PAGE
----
JG: Okay. You’ve mentioned pretty much all of the important things like partnerships, relations, delivery, innovation, trust, but what about one particular subject that we have not touched yet – the cost? Because I know that for some companies this is of the most importance, and for some not necessarily. What’s your opinion on that?
MA: Yeah, I mean, very few companies work in a limitless budget …
JG: Budget. Yeah.
MA: … environment – I certainly haven’t had the luxury of that. Cost is definitely a consideration, it has to be. You can’t ignore cost. I think it’s like anything. You know, most businesses will set a budget for whatever they’re trying to do, in terms of their project, but I think if you can demonstrate delivery, as we’ve talked about, and if you find the right partner, then cost obviously is a factor. But any CEO, or anyone who’s ultimately got the cost as their accountability, if they can demonstrate progress and see great results, then the cost conversation is always a secondary conversation, if you’re delivering. Cost is a primary conversation if you’re not delivering, because, “How much have I spent, and why haven’t I got?” As opposed to, “Look at that, isn’t that amazing? I want X. It’s going to cost Y. Oh, that’s fine, because you’re delivering.”;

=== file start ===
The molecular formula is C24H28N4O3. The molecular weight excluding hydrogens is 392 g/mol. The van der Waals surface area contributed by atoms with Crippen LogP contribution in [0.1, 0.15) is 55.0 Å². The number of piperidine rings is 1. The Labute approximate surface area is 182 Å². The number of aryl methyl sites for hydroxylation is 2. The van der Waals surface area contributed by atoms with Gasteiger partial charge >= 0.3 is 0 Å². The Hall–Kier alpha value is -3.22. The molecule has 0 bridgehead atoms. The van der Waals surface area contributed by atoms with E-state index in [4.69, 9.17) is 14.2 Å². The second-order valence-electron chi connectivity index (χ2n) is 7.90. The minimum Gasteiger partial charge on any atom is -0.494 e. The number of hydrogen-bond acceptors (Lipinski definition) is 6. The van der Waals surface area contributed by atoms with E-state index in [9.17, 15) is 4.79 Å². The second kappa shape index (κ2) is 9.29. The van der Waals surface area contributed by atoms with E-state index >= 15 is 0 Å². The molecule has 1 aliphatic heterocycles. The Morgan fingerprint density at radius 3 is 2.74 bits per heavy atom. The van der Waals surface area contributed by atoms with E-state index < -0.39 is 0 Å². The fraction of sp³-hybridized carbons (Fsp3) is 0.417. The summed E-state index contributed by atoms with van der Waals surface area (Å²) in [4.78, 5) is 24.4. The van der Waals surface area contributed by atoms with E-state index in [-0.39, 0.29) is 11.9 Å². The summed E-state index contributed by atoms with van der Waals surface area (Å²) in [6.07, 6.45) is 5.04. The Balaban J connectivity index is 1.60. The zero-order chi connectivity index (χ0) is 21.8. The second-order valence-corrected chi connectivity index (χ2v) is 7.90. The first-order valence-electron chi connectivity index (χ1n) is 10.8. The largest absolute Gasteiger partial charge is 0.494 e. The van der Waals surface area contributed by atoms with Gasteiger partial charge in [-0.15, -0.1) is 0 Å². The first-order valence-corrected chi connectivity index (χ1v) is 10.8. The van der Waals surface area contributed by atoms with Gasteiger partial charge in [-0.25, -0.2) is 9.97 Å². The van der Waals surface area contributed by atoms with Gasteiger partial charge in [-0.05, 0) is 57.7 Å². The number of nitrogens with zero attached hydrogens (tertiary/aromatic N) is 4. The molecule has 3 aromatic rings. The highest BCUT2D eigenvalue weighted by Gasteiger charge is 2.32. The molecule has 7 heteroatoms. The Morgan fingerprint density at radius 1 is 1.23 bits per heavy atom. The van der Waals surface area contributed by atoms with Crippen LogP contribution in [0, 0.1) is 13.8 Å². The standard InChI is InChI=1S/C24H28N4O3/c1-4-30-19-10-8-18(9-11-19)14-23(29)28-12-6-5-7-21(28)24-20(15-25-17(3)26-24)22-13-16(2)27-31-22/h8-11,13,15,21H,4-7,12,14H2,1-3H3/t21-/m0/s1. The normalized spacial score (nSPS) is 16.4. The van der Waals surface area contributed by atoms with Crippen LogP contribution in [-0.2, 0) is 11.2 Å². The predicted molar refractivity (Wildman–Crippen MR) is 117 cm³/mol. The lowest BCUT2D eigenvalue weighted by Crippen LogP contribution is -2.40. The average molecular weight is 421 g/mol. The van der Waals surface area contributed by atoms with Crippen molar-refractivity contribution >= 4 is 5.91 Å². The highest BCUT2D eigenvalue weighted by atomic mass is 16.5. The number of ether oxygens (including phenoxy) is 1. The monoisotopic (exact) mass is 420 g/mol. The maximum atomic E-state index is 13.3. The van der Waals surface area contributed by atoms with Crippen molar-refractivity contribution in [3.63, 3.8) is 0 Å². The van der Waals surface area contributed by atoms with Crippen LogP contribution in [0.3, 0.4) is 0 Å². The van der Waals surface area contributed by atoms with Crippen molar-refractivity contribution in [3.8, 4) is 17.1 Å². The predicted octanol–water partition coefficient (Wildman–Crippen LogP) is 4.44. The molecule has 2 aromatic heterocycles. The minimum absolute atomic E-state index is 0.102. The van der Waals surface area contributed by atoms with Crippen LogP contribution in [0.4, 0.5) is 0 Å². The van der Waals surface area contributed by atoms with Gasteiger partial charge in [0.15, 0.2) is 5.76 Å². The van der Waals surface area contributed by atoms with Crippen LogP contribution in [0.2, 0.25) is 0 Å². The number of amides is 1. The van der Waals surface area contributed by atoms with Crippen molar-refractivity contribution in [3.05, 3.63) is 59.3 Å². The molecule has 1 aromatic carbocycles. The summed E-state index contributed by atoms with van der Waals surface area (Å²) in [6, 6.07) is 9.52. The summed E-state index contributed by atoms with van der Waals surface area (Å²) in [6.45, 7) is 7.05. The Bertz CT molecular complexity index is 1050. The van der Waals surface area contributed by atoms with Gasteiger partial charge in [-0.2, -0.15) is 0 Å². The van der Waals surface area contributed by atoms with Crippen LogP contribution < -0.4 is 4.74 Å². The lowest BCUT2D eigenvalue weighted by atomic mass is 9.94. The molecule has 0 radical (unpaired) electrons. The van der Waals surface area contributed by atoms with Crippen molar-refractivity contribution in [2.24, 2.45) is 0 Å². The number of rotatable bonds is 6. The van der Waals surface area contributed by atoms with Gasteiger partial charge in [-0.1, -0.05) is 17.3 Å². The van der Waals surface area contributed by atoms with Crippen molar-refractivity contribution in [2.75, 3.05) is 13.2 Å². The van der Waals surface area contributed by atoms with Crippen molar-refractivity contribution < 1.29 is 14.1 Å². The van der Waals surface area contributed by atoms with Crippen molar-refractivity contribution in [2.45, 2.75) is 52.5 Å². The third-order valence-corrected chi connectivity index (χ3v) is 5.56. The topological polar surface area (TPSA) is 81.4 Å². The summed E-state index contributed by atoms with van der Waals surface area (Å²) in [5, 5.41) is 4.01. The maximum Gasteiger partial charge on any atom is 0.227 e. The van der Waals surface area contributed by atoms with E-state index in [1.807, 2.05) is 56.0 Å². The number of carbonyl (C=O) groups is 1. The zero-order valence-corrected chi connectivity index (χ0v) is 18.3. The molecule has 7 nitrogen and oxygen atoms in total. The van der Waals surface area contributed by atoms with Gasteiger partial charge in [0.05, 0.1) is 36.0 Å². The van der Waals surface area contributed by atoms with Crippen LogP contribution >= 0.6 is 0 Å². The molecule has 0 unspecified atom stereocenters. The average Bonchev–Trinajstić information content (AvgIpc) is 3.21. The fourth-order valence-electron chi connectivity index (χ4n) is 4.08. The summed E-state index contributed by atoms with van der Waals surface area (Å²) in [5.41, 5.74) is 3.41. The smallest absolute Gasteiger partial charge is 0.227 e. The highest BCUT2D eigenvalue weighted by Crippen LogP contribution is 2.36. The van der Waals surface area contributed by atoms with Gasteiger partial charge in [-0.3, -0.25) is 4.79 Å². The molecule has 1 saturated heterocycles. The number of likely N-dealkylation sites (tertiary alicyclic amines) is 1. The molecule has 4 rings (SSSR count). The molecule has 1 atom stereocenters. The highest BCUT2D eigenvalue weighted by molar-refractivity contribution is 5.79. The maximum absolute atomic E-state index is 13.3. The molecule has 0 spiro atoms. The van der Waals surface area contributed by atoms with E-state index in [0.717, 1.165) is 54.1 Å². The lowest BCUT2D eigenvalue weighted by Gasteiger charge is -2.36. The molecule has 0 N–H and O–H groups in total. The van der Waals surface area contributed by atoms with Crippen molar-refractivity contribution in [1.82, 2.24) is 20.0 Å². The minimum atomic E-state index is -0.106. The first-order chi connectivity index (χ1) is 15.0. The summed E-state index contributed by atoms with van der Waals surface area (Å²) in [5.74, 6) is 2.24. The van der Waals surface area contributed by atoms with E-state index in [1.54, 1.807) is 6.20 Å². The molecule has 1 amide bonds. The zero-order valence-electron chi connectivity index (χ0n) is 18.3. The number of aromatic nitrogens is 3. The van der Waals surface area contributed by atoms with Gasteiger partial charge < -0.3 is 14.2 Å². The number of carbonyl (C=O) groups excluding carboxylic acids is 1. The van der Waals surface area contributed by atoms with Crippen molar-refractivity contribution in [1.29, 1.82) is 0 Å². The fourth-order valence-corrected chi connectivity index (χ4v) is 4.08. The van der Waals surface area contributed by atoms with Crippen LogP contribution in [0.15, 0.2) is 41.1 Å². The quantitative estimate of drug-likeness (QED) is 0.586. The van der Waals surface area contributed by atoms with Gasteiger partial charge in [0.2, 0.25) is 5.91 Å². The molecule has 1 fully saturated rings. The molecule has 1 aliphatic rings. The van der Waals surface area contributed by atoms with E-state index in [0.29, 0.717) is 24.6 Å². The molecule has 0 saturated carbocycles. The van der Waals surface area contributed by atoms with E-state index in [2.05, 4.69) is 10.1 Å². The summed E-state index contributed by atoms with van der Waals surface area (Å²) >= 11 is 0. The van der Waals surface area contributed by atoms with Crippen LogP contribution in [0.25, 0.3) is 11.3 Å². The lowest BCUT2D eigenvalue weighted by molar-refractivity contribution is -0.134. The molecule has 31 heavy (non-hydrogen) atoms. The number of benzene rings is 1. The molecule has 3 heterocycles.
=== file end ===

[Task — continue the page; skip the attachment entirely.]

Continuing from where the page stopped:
JG: I see.
MA: So, I think, for me, cost, if you’re looking to go nearshoring, or offshoring, in the past, has been a major consideration, because it’s been a lot cheaper. I don’t think that’s necessarily the case moving forward, but I think cost is always secondary to quality, and obviously delivery.
JG: Okay, so if we were to sum it up, what are top three pieces of advice from Mark Aikman, for a company that is about to start nearshoring and building partnerships?
MA: Yeah. Good question. My experience my opinion, obviously.
JG: Yeah, please, please do.
MA: Understand your culture…
MA: …the company you work for – understand that culture first. Understand your team, the team that you’ve got, including the business team. That’s my second point. Or actually, they’re probably first and second. Understand what you’re trying to do, so what is the customer expectation? Whether it be an internal customer, or whether it be your external customer – because if you don’t know already what you’re trying to do, it’s quite difficult to try and build it. Then, thirdly, once you’ve understood that, once you’ve understood what the team you’ve got, find a partner who you can work with. That’s critical. Carry out due diligence, understand what your customer wants, and then finally, deliver it.
JG: All right. Thank you for that summary, Mark, and for the whole chat.
MA: You’re welcome.
JG: It was really interesting, and very informative, so I believe that our viewers will like it too. Thank you, the viewers, for watching the first episode of IT Leadership Insights by Future Processing.
JG: If you found that useful, please, please don’t hesitate to share it and recommend it via LinkedIn, Twitter, email, whatsoever. And if there is anything you’d like us to cover next episodes, please drop us a line. Thank you once again, and see you in the next episode.